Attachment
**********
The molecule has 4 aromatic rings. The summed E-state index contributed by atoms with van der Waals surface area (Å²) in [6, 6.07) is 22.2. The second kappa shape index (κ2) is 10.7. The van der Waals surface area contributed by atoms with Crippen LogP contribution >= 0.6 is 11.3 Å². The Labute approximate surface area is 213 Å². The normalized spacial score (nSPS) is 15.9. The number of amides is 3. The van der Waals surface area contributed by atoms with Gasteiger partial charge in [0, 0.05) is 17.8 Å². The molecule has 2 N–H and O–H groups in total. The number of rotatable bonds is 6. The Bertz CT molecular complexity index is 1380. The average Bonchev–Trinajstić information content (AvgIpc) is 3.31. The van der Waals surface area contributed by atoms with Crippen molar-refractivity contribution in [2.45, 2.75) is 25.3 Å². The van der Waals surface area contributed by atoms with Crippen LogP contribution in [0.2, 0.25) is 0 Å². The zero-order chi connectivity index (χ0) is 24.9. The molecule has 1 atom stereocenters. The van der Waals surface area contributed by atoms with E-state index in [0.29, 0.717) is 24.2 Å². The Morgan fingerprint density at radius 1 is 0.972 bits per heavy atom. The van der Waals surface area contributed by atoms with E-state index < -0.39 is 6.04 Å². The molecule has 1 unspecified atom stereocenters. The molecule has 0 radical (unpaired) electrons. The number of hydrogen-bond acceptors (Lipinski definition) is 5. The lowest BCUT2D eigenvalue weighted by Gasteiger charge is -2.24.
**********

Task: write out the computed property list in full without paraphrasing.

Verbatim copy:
The molecule has 4 aromatic rings. The summed E-state index contributed by atoms with van der Waals surface area (Å²) in [6, 6.07) is 22.2. The second kappa shape index (κ2) is 10.7. The van der Waals surface area contributed by atoms with Crippen LogP contribution >= 0.6 is 11.3 Å². The Labute approximate surface area is 213 Å². The normalized spacial score (nSPS) is 15.9. The number of amides is 3. The van der Waals surface area contributed by atoms with Gasteiger partial charge in [0, 0.05) is 17.8 Å². The molecule has 2 N–H and O–H groups in total. The number of rotatable bonds is 6. The Bertz CT molecular complexity index is 1380. The average Bonchev–Trinajstić information content (AvgIpc) is 3.31. The van der Waals surface area contributed by atoms with Crippen molar-refractivity contribution in [2.45, 2.75) is 25.3 Å². The van der Waals surface area contributed by atoms with Crippen LogP contribution in [0.2, 0.25) is 0 Å². The zero-order chi connectivity index (χ0) is 24.9. The molecule has 1 atom stereocenters. The van der Waals surface area contributed by atoms with E-state index in [0.29, 0.717) is 24.2 Å². The Morgan fingerprint density at radius 1 is 0.972 bits per heavy atom. The van der Waals surface area contributed by atoms with E-state index < -0.39 is 6.04 Å². The molecule has 1 unspecified atom stereocenters. The molecule has 0 radical (unpaired) electrons. The number of hydrogen-bond acceptors (Lipinski definition) is 5. The lowest BCUT2D eigenvalue weighted by Gasteiger charge is -2.24.